> -----Original Message-----
> [mailto:[EMAIL PROTECTED] Behalf Of Paul Schmehl
> Sent: Tuesday, July 22, 2008 2:22 PM
> To: VeeJay; FreeBSD-Questions
> Subject: Re: FreeBSD for webserver?
> --On Tuesday, July 22, 2008 22:05:26 +0200 VeeJay
> <[EMAIL PROTECTED]> wrote:
> > Hi there
> >
> > I am going to make 2 Webserver at my work going to handle 50
> mil hits per
> > month... They are using Linux already. But being a FreeBSD fan, I have
> > proposed FreeBSD to my Boss convincing him that FreeBSD is more Fast and
> > Secure solution for his needs... And now I want to show the results...
> > *Hardware:*
> > Dell PowerEdge 2950 III having 2 x CPU 3,0 GHz Intel Xeon L5450
> Quad-Core
> > 2x6MB cache WITH 16 GB RAM.
> >
> > *Tools:*
> > 1. FreeBSD 7 Production Release
> > 2. Apache 2.2.9
> > 3. MySQL 5.1.26
> > 4. PHP 5.2.6
> >
> > My question is, "*To get the speed, performance and security*":
> >
> > Should I use Ports or Packages to install all these tools One by One?
> >
> > *OR*
> > Should I use TAR files and compile them manually. For example
> giving command
> > line arguments and commands like
> >
> This seems to be a common misperception about ports.  Ports
> aren't something
> magical.  They do exactly what you would do from the commandline (i.e.
> ./configure, make, make install), except they come with several bonuses.
> 1) The port maintainer has already worked out all the quirks to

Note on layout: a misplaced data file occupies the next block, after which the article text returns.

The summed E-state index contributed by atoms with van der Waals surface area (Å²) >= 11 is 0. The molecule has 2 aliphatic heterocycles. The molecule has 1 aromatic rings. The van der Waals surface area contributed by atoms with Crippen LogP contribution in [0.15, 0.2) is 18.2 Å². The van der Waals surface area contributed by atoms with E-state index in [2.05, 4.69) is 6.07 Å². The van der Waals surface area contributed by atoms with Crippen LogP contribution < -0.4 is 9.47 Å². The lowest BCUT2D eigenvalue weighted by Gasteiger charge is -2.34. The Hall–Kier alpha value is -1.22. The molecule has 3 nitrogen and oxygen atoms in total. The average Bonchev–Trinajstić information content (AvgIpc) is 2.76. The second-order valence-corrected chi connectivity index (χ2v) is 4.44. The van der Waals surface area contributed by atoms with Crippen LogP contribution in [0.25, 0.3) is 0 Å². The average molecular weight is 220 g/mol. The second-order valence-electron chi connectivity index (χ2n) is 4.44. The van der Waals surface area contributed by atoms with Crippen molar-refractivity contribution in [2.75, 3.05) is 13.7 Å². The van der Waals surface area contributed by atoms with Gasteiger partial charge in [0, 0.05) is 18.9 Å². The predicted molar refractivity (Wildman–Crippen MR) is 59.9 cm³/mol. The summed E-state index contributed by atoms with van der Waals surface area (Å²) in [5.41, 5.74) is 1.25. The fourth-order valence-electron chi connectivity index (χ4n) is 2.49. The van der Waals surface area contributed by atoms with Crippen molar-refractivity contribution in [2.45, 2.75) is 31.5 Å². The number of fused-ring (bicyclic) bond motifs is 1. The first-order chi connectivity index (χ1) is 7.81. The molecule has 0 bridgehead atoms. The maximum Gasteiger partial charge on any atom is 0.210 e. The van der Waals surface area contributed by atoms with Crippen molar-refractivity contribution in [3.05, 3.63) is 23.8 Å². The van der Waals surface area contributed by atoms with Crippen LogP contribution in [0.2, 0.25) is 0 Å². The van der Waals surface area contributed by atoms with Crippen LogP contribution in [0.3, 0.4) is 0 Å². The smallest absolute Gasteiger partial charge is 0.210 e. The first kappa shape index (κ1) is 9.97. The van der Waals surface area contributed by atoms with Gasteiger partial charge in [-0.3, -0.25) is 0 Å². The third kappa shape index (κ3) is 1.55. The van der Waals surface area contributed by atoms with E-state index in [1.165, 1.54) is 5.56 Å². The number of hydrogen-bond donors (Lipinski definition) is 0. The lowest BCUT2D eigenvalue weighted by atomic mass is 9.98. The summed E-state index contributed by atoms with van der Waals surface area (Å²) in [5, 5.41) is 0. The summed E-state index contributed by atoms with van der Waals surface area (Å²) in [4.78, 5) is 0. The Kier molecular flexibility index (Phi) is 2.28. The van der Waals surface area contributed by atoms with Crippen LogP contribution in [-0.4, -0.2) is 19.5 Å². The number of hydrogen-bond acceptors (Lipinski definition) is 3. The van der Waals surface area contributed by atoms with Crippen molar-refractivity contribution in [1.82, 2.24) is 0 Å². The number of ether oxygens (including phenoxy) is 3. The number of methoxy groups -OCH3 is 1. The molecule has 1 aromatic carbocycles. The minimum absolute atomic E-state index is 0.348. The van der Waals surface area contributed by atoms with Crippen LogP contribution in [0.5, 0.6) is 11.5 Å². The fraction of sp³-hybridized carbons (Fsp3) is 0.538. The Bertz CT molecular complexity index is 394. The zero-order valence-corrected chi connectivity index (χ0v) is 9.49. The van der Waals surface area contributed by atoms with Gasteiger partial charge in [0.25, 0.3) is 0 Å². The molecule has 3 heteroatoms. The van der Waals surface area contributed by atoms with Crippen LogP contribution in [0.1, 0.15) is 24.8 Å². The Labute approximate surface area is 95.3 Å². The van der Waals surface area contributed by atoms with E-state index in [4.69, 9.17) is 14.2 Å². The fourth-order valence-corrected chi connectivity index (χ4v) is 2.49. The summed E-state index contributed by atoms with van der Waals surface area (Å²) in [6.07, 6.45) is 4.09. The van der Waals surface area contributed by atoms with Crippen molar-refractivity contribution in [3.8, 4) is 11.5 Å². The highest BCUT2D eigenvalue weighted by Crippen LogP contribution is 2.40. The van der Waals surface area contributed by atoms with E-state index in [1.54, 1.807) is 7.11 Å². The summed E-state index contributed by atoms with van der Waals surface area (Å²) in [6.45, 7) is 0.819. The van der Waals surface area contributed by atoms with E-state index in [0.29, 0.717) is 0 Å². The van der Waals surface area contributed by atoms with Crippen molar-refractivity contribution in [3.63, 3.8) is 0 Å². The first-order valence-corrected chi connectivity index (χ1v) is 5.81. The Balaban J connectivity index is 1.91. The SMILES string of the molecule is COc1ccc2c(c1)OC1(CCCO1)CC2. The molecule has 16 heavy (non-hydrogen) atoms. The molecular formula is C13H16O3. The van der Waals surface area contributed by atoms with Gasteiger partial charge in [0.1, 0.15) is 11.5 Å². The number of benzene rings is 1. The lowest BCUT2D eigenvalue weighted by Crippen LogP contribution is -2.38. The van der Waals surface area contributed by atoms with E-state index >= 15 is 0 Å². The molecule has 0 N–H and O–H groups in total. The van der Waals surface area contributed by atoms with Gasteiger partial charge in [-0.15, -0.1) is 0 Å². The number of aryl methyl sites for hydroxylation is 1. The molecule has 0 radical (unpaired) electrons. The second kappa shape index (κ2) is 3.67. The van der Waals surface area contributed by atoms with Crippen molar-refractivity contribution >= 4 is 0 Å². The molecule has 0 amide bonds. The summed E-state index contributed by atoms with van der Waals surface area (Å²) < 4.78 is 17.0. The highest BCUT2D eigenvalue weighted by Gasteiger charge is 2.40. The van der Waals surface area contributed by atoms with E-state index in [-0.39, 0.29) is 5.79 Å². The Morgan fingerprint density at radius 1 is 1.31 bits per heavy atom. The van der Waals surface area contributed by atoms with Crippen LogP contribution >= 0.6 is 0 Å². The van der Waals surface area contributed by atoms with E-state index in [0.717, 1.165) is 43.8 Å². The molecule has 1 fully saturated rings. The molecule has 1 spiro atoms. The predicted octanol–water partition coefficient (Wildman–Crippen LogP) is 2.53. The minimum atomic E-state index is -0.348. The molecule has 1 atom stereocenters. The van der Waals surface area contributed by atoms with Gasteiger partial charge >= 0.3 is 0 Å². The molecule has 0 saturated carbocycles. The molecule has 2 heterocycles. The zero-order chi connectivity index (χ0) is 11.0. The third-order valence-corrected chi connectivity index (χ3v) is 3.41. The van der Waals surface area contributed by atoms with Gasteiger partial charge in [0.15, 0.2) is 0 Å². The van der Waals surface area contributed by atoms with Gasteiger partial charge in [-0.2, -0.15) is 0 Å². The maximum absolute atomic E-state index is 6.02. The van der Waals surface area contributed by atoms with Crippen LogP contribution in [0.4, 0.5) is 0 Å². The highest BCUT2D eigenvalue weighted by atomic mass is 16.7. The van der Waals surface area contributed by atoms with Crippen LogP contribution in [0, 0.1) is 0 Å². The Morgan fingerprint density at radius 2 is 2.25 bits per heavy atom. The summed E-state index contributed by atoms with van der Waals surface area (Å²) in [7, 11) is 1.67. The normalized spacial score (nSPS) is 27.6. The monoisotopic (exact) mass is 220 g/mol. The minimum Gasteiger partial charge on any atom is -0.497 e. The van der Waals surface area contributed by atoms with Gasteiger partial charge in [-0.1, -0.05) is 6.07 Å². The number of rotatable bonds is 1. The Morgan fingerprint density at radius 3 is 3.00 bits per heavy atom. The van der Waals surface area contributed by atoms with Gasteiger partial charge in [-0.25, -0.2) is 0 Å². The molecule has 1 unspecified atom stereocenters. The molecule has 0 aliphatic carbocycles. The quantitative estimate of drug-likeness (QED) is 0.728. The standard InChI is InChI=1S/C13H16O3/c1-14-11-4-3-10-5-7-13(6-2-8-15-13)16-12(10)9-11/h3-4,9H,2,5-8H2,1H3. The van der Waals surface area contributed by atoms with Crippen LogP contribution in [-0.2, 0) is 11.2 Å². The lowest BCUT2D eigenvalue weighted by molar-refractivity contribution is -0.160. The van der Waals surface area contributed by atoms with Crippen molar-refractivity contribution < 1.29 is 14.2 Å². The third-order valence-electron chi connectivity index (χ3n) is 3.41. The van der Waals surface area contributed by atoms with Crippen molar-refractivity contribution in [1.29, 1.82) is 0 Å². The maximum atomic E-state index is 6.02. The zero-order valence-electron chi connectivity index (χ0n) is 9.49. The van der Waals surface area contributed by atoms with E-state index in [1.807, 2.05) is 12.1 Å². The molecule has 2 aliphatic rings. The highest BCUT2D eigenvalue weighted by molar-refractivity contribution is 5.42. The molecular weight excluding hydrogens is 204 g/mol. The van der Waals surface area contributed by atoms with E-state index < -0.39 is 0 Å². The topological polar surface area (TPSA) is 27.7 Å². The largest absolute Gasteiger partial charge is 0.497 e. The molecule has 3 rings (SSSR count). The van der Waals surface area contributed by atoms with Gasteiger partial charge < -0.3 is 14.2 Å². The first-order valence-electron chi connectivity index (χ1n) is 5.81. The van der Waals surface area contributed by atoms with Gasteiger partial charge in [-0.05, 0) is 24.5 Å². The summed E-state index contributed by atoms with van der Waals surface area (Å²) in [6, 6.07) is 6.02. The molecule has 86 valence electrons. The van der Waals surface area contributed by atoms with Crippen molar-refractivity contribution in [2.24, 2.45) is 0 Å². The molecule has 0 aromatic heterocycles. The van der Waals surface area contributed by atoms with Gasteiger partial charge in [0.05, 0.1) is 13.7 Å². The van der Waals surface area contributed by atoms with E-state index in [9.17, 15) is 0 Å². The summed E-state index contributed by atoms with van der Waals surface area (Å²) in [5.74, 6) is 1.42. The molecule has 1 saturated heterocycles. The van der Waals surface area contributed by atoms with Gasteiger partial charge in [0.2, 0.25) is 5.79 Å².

> make it compile
> and install properly on FreeBSD.  2) The port maintainer has
> already supplied
> patches that allow the software to build correctly on FreeBSD.
> 3) All the
> dependencies are already taken care of.  4) Upgrading is quite simple and
> straightforward.  5) The software is now
> architechture-independent (in most
> cases), meaning you can move from Intel to AMD (for example)
> without having to
> worry that the software will no longer build and you'll have to
> start from
> scratch again.
> For example, I decided today that I wanted to try out some software named
> "arguseye".  So I downloaded and untarred the program.  I looked at the
> dependencies.  It requires a number of perl modules, some of
> which are not in
> ports.  So, I just created three new perl ports to satisfy those
> dependencies
> and submitted them this afternoon.
> Once those are accepted into the tree, I'll create the arguseye
> port and submit
> it as well.  Then, when someone else wants to install arguseye,
> all they will
> have to do is type "make install clean" in the port directory and
> everything
> that they need will be installed for them.
> Unless you're a glutton for punishment, why would you do all that
> yourself?

Because maybe you don't care for the porter's choice of defaults.

Many programs come with hard-coded defaults that are modified
in a config file.  For example cistron-radius.  Another example
is the dspam port.  The porter for that insisted on using a
default of apache vhost.  However the default apache port does
not activate this.  I don't give a rat's ass that vhost is
supposedly more secure.  Another one that always pisses me off
is the porter's choice in building uw-imap to turn off plaintext
passwords.  And the default for pine is also to turn off
plaintext support.

Another problem is that not all porters are good about maintaining